• Class notes

Recommended Readings:

  • Breviloquium, p. 1, 27-57

WEEK 10: De Mysterio Trinitatis, qq. 2-5: Deum Esse et Trinum: Unity, Simplicity, Infinity, Eternity

Readings:

  • De mysterio Trinitatis, q. 2-5 (pp. 184-223)
  • Class notes

WEEK 11: De Mysterio Trinitatis, qq. 6-7: Deum Esse et Trinum: Immutability and Necessity

Readings:

  • De mysterio Trinitatis, q. 6-7 (pp. 224-259)
  • Class notes

WEEK 12: De Mysterio Trinitatis, q. 8: Primacy and Circumincession: Resolution of being and person, knowledge and faith, faith and love

Readings:

  • De mysterio Trinitatis, q. 8 (pp. 225-266); Review Questions 1-7
  • Class notes

WEEK 13: Week Thirteen: Itinerarium mentis in Deum, prologue, chapters 1-2

Readings:

  • Itinerarium, 9-32 (Introductory Material), Prologue-chapters 1-2 (pp. 34-79)
  • Class notes

WEEK 14: Itinerarium mentis in Deum, chapters 3-4

Readings:

  • Itinerarium, cc. 3-4 (pp. 80-109)
  • Class notes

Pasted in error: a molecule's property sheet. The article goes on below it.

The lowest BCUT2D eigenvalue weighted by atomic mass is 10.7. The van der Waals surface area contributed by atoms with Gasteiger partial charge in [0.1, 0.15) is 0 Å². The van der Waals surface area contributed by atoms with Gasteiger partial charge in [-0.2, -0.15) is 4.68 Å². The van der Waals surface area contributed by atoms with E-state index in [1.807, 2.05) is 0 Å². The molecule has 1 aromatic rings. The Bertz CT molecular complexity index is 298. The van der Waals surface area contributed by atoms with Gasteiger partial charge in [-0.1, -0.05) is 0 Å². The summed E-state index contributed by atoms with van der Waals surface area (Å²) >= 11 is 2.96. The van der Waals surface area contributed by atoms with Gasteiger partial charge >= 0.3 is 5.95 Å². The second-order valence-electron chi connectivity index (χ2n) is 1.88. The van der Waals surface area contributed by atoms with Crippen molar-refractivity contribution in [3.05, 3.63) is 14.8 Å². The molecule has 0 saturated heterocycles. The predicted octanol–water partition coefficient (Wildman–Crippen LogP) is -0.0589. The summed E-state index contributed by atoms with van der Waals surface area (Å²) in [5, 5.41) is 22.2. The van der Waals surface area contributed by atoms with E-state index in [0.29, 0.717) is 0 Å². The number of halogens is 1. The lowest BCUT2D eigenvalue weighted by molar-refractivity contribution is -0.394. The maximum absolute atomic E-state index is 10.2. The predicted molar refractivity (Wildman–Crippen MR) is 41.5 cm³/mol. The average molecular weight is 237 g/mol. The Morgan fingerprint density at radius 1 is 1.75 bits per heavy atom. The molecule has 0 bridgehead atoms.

Week 15: Itinerarium mentis in Deum, chapters 5-7

Readings:

  • Itinerarium, cc. 5-7 (pp. 110-139)
  • Class notes

4. COURSE ASSIGNMENTS

IMPORTANT NOTE ON DUE DATES: Discussion board postings and weekly assignments are due by 11:59 p.m. on the last day of the week under which they are listed on the course calendar below. Earlier replies will be more beneficial. Late assignments will be penalized unless prior arrangements have been made or an emergency arises.

Readings

  • Read the assigned readings listed on the Course Calendar above.
  • Read also any study notes provided for the week, and watch any video clips that may be linked there.
  • All discussion board postings and quizzes will be directly based upon the assigned readings of the week and any other materials that may be listed in the weekly assignments.

50% Discussion Board Postings

  • Post on the Discussion Board at least three (3) times each week.
  • First, post at least one answer to one of the discussion questions or topics provided by the instructor. Complete answers require a minimum of three sentences and at least one quotation from or reference to an assigned reading.